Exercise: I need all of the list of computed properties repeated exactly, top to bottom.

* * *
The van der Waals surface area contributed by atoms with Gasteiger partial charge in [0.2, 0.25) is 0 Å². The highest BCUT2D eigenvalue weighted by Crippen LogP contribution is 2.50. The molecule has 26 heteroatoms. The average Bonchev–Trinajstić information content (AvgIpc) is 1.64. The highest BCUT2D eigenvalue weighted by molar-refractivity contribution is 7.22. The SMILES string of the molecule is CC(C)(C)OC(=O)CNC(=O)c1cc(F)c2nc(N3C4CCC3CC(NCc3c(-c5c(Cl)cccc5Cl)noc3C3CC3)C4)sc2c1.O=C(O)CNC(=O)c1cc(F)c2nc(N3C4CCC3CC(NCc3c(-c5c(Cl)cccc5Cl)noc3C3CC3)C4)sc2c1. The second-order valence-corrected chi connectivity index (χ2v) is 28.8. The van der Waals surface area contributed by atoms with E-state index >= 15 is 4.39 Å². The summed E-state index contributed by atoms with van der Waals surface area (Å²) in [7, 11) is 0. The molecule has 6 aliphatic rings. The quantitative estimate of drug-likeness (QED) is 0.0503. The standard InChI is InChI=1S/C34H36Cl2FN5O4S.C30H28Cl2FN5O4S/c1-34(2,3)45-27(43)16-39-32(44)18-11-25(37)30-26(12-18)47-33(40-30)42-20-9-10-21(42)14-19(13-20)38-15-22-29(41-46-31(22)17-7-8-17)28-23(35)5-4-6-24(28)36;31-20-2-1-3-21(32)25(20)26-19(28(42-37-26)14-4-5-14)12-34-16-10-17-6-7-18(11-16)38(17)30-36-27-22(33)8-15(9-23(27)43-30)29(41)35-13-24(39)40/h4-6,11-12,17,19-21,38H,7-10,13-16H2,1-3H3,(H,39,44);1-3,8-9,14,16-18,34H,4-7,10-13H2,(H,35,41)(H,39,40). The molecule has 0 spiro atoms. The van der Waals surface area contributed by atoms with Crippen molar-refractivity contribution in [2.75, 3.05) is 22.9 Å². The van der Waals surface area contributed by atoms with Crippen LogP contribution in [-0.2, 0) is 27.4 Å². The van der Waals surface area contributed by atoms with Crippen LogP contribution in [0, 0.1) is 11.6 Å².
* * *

The van der Waals surface area contributed by atoms with Gasteiger partial charge in [0.2, 0.25) is 0 Å². The highest BCUT2D eigenvalue weighted by Crippen LogP contribution is 2.50. The molecule has 26 heteroatoms. The average Bonchev–Trinajstić information content (AvgIpc) is 1.64. The highest BCUT2D eigenvalue weighted by molar-refractivity contribution is 7.22. The SMILES string of the molecule is CC(C)(C)OC(=O)CNC(=O)c1cc(F)c2nc(N3C4CCC3CC(NCc3c(-c5c(Cl)cccc5Cl)noc3C3CC3)C4)sc2c1.O=C(O)CNC(=O)c1cc(F)c2nc(N3C4CCC3CC(NCc3c(-c5c(Cl)cccc5Cl)noc3C3CC3)C4)sc2c1. The second-order valence-corrected chi connectivity index (χ2v) is 28.8. The van der Waals surface area contributed by atoms with E-state index >= 15 is 4.39 Å². The summed E-state index contributed by atoms with van der Waals surface area (Å²) in [7, 11) is 0. The molecule has 6 aliphatic rings. The quantitative estimate of drug-likeness (QED) is 0.0503. The standard InChI is InChI=1S/C34H36Cl2FN5O4S.C30H28Cl2FN5O4S/c1-34(2,3)45-27(43)16-39-32(44)18-11-25(37)30-26(12-18)47-33(40-30)42-20-9-10-21(42)14-19(13-20)38-15-22-29(41-46-31(22)17-7-8-17)28-23(35)5-4-6-24(28)36;31-20-2-1-3-21(32)25(20)26-19(28(42-37-26)14-4-5-14)12-34-16-10-17-6-7-18(11-16)38(17)30-36-27-22(33)8-15(9-23(27)43-30)29(41)35-13-24(39)40/h4-6,11-12,17,19-21,38H,7-10,13-16H2,1-3H3,(H,39,44);1-3,8-9,14,16-18,34H,4-7,10-13H2,(H,35,41)(H,39,40). The molecule has 0 spiro atoms. The van der Waals surface area contributed by atoms with Crippen molar-refractivity contribution in [2.75, 3.05) is 22.9 Å². The van der Waals surface area contributed by atoms with Crippen LogP contribution in [-0.2, 0) is 27.4 Å². The van der Waals surface area contributed by atoms with Crippen LogP contribution in [0, 0.1) is 11.6 Å².